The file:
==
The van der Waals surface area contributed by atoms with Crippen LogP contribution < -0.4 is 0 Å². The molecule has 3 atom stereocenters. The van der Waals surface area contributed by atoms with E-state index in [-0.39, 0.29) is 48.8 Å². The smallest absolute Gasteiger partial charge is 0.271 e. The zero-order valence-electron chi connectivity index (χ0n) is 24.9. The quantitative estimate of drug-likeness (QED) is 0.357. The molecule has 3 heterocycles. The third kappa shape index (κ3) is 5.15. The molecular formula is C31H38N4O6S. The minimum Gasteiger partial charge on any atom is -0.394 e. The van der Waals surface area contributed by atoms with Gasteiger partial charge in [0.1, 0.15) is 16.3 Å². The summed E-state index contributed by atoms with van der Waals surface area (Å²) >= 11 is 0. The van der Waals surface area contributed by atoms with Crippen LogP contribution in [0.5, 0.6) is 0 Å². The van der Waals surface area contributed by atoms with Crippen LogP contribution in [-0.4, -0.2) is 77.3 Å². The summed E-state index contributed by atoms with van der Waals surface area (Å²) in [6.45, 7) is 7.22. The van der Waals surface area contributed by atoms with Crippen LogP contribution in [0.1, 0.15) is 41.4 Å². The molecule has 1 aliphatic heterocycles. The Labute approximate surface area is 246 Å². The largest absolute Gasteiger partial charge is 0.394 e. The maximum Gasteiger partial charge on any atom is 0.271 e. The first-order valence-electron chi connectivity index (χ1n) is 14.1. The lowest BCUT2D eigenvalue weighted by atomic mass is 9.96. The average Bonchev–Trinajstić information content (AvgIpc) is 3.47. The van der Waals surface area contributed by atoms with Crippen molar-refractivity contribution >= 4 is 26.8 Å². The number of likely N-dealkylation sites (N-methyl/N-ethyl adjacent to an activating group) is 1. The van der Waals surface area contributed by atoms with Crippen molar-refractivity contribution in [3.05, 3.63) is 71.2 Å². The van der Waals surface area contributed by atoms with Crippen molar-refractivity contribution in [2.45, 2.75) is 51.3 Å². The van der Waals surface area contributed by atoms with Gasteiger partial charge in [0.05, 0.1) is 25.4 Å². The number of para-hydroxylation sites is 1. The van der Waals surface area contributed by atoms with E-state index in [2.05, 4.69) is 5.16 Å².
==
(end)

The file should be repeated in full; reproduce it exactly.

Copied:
The van der Waals surface area contributed by atoms with Crippen LogP contribution < -0.4 is 0 Å². The molecule has 3 atom stereocenters. The van der Waals surface area contributed by atoms with E-state index in [-0.39, 0.29) is 48.8 Å². The smallest absolute Gasteiger partial charge is 0.271 e. The zero-order valence-electron chi connectivity index (χ0n) is 24.9. The quantitative estimate of drug-likeness (QED) is 0.357. The molecule has 3 heterocycles. The third kappa shape index (κ3) is 5.15. The molecular formula is C31H38N4O6S. The minimum Gasteiger partial charge on any atom is -0.394 e. The van der Waals surface area contributed by atoms with Gasteiger partial charge in [0.1, 0.15) is 16.3 Å². The summed E-state index contributed by atoms with van der Waals surface area (Å²) >= 11 is 0. The van der Waals surface area contributed by atoms with Crippen LogP contribution in [0.5, 0.6) is 0 Å². The van der Waals surface area contributed by atoms with Crippen LogP contribution in [-0.4, -0.2) is 77.3 Å². The summed E-state index contributed by atoms with van der Waals surface area (Å²) in [6.45, 7) is 7.22. The van der Waals surface area contributed by atoms with Crippen LogP contribution in [0.1, 0.15) is 41.4 Å². The molecule has 1 aliphatic heterocycles. The Labute approximate surface area is 246 Å². The largest absolute Gasteiger partial charge is 0.394 e. The maximum Gasteiger partial charge on any atom is 0.271 e. The first-order valence-electron chi connectivity index (χ1n) is 14.1. The lowest BCUT2D eigenvalue weighted by atomic mass is 9.96. The average Bonchev–Trinajstić information content (AvgIpc) is 3.47. The van der Waals surface area contributed by atoms with Crippen molar-refractivity contribution >= 4 is 26.8 Å². The number of likely N-dealkylation sites (N-methyl/N-ethyl adjacent to an activating group) is 1. The van der Waals surface area contributed by atoms with Crippen molar-refractivity contribution in [3.05, 3.63) is 71.2 Å². The van der Waals surface area contributed by atoms with Crippen molar-refractivity contribution in [2.45, 2.75) is 51.3 Å². The van der Waals surface area contributed by atoms with Gasteiger partial charge in [0.05, 0.1) is 25.4 Å². The number of para-hydroxylation sites is 1. The van der Waals surface area contributed by atoms with E-state index in [2.05, 4.69) is 5.16 Å².